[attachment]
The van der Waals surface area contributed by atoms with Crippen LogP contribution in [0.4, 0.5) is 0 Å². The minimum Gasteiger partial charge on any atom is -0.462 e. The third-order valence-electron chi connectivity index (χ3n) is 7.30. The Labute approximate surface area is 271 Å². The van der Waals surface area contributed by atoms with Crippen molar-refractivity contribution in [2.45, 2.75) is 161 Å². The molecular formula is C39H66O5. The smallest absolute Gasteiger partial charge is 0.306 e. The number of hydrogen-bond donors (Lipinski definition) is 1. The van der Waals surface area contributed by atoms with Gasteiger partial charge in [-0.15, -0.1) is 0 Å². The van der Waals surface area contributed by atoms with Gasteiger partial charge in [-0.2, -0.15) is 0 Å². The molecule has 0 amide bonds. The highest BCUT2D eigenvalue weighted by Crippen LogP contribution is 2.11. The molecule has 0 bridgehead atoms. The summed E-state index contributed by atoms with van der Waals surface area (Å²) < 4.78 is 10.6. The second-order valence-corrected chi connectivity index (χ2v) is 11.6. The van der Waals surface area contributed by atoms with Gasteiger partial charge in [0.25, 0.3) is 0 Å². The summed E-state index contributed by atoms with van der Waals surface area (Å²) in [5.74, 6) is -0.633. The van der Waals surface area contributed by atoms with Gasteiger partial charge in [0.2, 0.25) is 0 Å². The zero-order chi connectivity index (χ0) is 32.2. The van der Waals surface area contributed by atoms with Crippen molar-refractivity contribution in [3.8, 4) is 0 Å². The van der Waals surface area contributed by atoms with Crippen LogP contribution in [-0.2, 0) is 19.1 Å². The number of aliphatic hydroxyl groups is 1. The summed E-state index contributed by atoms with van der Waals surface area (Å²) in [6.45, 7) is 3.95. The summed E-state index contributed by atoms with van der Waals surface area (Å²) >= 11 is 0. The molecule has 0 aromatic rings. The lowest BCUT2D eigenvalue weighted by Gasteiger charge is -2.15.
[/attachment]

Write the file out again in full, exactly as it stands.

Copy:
The van der Waals surface area contributed by atoms with Crippen LogP contribution in [0.4, 0.5) is 0 Å². The minimum Gasteiger partial charge on any atom is -0.462 e. The third-order valence-electron chi connectivity index (χ3n) is 7.30. The Labute approximate surface area is 271 Å². The van der Waals surface area contributed by atoms with Crippen molar-refractivity contribution in [2.45, 2.75) is 161 Å². The molecular formula is C39H66O5. The smallest absolute Gasteiger partial charge is 0.306 e. The number of hydrogen-bond donors (Lipinski definition) is 1. The van der Waals surface area contributed by atoms with Gasteiger partial charge in [-0.15, -0.1) is 0 Å². The van der Waals surface area contributed by atoms with Gasteiger partial charge in [-0.2, -0.15) is 0 Å². The molecule has 0 amide bonds. The highest BCUT2D eigenvalue weighted by Crippen LogP contribution is 2.11. The molecule has 0 bridgehead atoms. The summed E-state index contributed by atoms with van der Waals surface area (Å²) < 4.78 is 10.6. The second-order valence-corrected chi connectivity index (χ2v) is 11.6. The van der Waals surface area contributed by atoms with Gasteiger partial charge in [0.25, 0.3) is 0 Å². The summed E-state index contributed by atoms with van der Waals surface area (Å²) in [5.74, 6) is -0.633. The van der Waals surface area contributed by atoms with Gasteiger partial charge in [0.2, 0.25) is 0 Å². The zero-order chi connectivity index (χ0) is 32.2. The van der Waals surface area contributed by atoms with Crippen molar-refractivity contribution in [3.8, 4) is 0 Å². The van der Waals surface area contributed by atoms with Crippen LogP contribution in [-0.2, 0) is 19.1 Å². The number of aliphatic hydroxyl groups is 1. The summed E-state index contributed by atoms with van der Waals surface area (Å²) in [6.45, 7) is 3.95. The summed E-state index contributed by atoms with van der Waals surface area (Å²) >= 11 is 0. The molecule has 0 aromatic rings. The lowest BCUT2D eigenvalue weighted by Gasteiger charge is -2.15.